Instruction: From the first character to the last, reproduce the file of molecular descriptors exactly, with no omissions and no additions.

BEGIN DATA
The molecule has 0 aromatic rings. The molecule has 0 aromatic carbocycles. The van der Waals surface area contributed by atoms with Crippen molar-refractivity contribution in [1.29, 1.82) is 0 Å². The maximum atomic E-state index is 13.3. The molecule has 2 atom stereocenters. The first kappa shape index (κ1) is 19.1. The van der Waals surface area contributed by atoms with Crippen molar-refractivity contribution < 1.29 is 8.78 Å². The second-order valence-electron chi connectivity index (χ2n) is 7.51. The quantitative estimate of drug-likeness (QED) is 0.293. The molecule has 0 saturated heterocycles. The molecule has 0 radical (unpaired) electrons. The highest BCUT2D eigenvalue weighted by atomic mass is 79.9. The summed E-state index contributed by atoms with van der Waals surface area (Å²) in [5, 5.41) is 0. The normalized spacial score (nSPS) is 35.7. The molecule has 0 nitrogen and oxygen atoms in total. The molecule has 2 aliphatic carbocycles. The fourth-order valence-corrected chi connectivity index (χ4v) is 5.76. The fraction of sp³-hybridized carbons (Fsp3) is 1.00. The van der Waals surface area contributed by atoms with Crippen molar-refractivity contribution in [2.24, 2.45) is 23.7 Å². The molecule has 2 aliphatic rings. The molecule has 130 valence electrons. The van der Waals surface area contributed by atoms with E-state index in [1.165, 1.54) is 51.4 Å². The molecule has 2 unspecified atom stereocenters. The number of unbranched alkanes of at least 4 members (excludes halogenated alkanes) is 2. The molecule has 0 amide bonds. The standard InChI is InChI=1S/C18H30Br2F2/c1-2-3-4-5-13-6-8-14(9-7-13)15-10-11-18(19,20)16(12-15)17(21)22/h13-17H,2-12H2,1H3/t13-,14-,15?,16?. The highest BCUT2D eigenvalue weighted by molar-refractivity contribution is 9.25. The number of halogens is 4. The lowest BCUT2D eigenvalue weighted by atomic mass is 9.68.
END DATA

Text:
The molecule has 0 aromatic rings. The molecule has 0 aromatic carbocycles. The van der Waals surface area contributed by atoms with Crippen molar-refractivity contribution in [1.29, 1.82) is 0 Å². The maximum atomic E-state index is 13.3. The molecule has 2 atom stereocenters. The first kappa shape index (κ1) is 19.1. The van der Waals surface area contributed by atoms with Crippen molar-refractivity contribution < 1.29 is 8.78 Å². The second-order valence-electron chi connectivity index (χ2n) is 7.51. The quantitative estimate of drug-likeness (QED) is 0.293. The molecule has 0 saturated heterocycles. The molecule has 0 radical (unpaired) electrons. The highest BCUT2D eigenvalue weighted by atomic mass is 79.9. The summed E-state index contributed by atoms with van der Waals surface area (Å²) in [5, 5.41) is 0. The normalized spacial score (nSPS) is 35.7. The molecule has 0 nitrogen and oxygen atoms in total. The molecule has 2 aliphatic carbocycles. The fourth-order valence-corrected chi connectivity index (χ4v) is 5.76. The fraction of sp³-hybridized carbons (Fsp3) is 1.00. The van der Waals surface area contributed by atoms with Crippen molar-refractivity contribution in [2.24, 2.45) is 23.7 Å². The molecule has 2 aliphatic rings. The molecule has 130 valence electrons. The van der Waals surface area contributed by atoms with E-state index in [1.165, 1.54) is 51.4 Å². The molecule has 2 unspecified atom stereocenters. The number of unbranched alkanes of at least 4 members (excludes halogenated alkanes) is 2. The molecule has 0 amide bonds. The standard InChI is InChI=1S/C18H30Br2F2/c1-2-3-4-5-13-6-8-14(9-7-13)15-10-11-18(19,20)16(12-15)17(21)22/h13-17H,2-12H2,1H3/t13-,14-,15?,16?. The highest BCUT2D eigenvalue weighted by molar-refractivity contribution is 9.25. The number of halogens is 4. The lowest BCUT2D eigenvalue weighted by atomic mass is 9.68.